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RtI: How to Make this

Work: the Data, the


Interventions, the
Teaming
February 29, 2008
SASED Spring Institute

Presented by:
Barb Curl, Ph.D.
Illinois ASPIRE North Regional Coordinator
& NSSEO RtI Consultant
Foundational Concepts,
Vocabulary, and Tools
Response-to-Intervention and Problem-Solving are
about:

Thinking Differently
About Problems, Causes, and Solutions (Concepts)

Talking Differently
About Problems, Causes, and Solutions
(Vocabulary)

Doing Some Things Differently (Tools and


Behaviors)
All the principles and components
of RtI are about building a
better support system for
general education.
• DOING IT BETTER
• DOING IT DIFFERENTLY
• PROVIDING MORE LEVELS OF
SUPPORT TO HELP ALL STUDENTS
• REALLOCATING RESOURCES/SKILLS
IN DIFFERENT WAYS
Foundational
Concepts:
The
Interventions
The Data
The Problem
Solving
Process
The VISION: To Provide Effective Interventions to Meet the Needs of ALL
Students Through Early and Scientifically Based Interventions Through Careful
Systems Planning
ACADEMIC SYSTEMS BEHAVIORAL SYSTEMS

3
Tier Intensive, Individual Interventions
• Individual Students 3
Tier Intensive, Individual Interventions
• Assessment - based • Individual Students
• High intensity 5% 5% • Assessment - based
• Of longer duration • Intense, durable procedures
15% 15%
2
Tier Targeted Group Interventions
• Some students (at-risk) 2
Tier Targeted Group Interventions
• High efficiency • Some students (at-risk)
• Rapid response • High efficiency
• Rapid response

1
Tier Core Instructional Interventions 1
Tier Core Instructional Interventions
• All students • All settings, All students
• Preventive, proactive 80% 80% • Preventive, proactive

STUDENTS
What is ‘Response to Intervention
(RtI)’?
(Batsche, Elliott, Graden, Grimes, Kovaleski, Prasse, Reschly, Scharg, Tilley, 2005)

• Identifying and providing high quality


instruction and research-based
interventions matched to students needs
• Measuring rate of improvement (ROI) over
time to make important educational
decisions
• Educators use ongoing student performance
data to determine if an intervention is
working. If it is not, it is time to do
something different
Problem Solving Method
Problem Identification
Is
Is there
there aa problem?
problem? What is it?

Plan Problem Analysis


Evaluation Why
Why is it happening?
Did our plan work?

Plan Development
What shall we do about it?
Problem Solving is….
• A decision making process around which
development and evaluation (of tiers) of
interventions and RtI occurs (our thinking!)
• Data based decision making is the CORE.
• It is designed to improve the educational and
behavioral outcomes of ALL students.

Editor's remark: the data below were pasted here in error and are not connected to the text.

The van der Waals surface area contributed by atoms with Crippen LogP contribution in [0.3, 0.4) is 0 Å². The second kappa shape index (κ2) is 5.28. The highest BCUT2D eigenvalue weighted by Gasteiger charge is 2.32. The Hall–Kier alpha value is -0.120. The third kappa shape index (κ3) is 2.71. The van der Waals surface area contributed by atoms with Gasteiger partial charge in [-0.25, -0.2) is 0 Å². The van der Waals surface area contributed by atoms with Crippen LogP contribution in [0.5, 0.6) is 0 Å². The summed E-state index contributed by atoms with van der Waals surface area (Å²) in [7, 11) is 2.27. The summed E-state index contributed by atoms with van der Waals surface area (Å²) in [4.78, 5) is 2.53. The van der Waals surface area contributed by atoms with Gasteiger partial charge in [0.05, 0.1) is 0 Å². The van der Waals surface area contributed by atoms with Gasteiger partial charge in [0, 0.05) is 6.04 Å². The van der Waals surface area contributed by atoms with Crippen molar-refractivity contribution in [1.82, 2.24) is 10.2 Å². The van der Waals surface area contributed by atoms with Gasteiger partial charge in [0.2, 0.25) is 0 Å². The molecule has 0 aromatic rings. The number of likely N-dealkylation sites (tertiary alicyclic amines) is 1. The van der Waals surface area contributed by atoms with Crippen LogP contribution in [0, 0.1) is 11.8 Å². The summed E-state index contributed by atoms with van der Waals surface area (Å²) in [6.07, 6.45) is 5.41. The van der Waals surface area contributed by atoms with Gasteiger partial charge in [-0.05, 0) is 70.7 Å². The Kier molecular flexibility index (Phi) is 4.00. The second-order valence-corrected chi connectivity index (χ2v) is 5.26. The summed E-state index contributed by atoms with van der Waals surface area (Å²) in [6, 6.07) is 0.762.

If you’ve heard of ‘flex’, it is Illinois’s version/name


for Problem Solving.
What RTI Is and Is Not

Is:
• RtI is an overall integrated system of service
delivery- a systems change.

Is Not:
• RtI is not just an eligibility system—a way of
finding students eligible and/or reducing the
numbers of students placed into special
education. This is ‘incidential’ to an RtI system.
The Educational Stars Are
Aligning
• No Child Left Behind
• Reading First
• President’s Commission on Special
Education Excellence
• IDEA Reauthorization 2004
• Illinois Rules and Regulations
• Creates tremendous opportunity for
schools to make significant changes in
how they help students !
RTI in IDEA 2004

“the local educational agency shall not


be required to take into consideration
whether the child has a severe
discrepancy between achievement
and intellectual ability”
RTI in IDEA 2004

In determining whether a child has


a specific learning disability, a
local educational agency may use
a process which determines if a
child responds to scientific,
research-based interventions.
Process refers to “Problem Solving Process
Responds refers to “Response to Intervention

PERMISSION AND ENCOURAGEMENT


IDEA 2004 CHANGES:
Eligibility Determinations

A child shall not be determined to be a


child with a disability if determinant
factor is:
•Lack of scientifically-based
instructional practices and
interventions that contain the essential
5 components of reading instruction.
•Lack of instruction in math
•Limited English Proficiency
In addition…

For a child suspected of having a specific learning disability, the


group must consider,.. as part of the evaluation …data that
demonstrates that--

…the child was provided appropriate high-quality, research-based


instruction in regular education settings, …

Individuals with Disabilities Education Improvement Act of 2004 (IDEIA)


And…

For a child suspected of having a specific learning disability, the group


must consider,.. as part of the evaluation …data that demonstrates that--

…Data-based documentation of repeated assessments of


achievement at reasonable intervals, reflecting formal
assessment of student progress during instruction, which was
provided to the child’s parents.

Individuals with Disabilities Education Improvement Act of 2004 (IDEIA)


Not only is RtI Best Practices, it is now
part of the Illinois Rules and
Regulations
(finalized June 28, 2007)
(Paraphrased)-
• No later than 2010-11, each district WILL use RtI as
part of the evaluation process for identifying those
with learning disabilities.
• *(In order to effectively do this, RtI must be
implemented at all 3 tiers.)
• No later than Jan. 2009, each district will submit a
professional development plan stating how they will
accomplish this mandate.
Idea #1

An RtI intervention system


is about having a multiple
system of instruction and
intervention.
Problem-Solving Can
Be Used For Anything!
• Direct Academic Behaviors
– Reading
– Mathematics
– Written Language Teaming to
• Academic Supporting Behaviors Weave
– Task/Homework Completion Interventions
– Academic Engaged Time With Data
• Social Behaviors
– Social Skills
– Disruptive Behaviors
FRAMEWORK for ANY Behavior:
Intervention Systems at each tier and data

TIER III.
Highly at-risk students •Individual Student Decisions Work completion,
Intensive interventions Attendance,
Disruptive Behaviors,